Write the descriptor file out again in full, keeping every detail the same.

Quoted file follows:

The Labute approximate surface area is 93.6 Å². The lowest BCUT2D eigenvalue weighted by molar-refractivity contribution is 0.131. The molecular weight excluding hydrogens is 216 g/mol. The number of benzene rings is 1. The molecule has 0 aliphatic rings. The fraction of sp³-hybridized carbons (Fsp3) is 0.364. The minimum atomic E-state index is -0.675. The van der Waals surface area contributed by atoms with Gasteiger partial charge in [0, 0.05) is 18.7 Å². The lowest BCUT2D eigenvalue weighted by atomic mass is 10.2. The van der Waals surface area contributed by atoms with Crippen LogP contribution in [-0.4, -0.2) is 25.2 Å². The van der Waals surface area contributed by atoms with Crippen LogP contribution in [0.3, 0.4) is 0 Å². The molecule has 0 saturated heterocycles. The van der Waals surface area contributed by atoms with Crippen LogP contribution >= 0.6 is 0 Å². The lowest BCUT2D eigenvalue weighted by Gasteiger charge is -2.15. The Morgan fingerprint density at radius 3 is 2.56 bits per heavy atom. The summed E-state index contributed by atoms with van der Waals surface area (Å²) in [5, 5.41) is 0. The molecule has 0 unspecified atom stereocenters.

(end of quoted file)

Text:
The Labute approximate surface area is 93.6 Å². The lowest BCUT2D eigenvalue weighted by molar-refractivity contribution is 0.131. The molecular weight excluding hydrogens is 216 g/mol. The number of benzene rings is 1. The molecule has 0 aliphatic rings. The fraction of sp³-hybridized carbons (Fsp3) is 0.364. The minimum atomic E-state index is -0.675. The van der Waals surface area contributed by atoms with Gasteiger partial charge in [0, 0.05) is 18.7 Å². The lowest BCUT2D eigenvalue weighted by atomic mass is 10.2. The van der Waals surface area contributed by atoms with Crippen LogP contribution in [-0.4, -0.2) is 25.2 Å². The van der Waals surface area contributed by atoms with Crippen LogP contribution in [0.3, 0.4) is 0 Å². The molecule has 0 saturated heterocycles. The van der Waals surface area contributed by atoms with Crippen LogP contribution >= 0.6 is 0 Å². The lowest BCUT2D eigenvalue weighted by Gasteiger charge is -2.15. The Morgan fingerprint density at radius 3 is 2.56 bits per heavy atom. The summed E-state index contributed by atoms with van der Waals surface area (Å²) in [5, 5.41) is 0. The molecule has 0 unspecified atom stereocenters.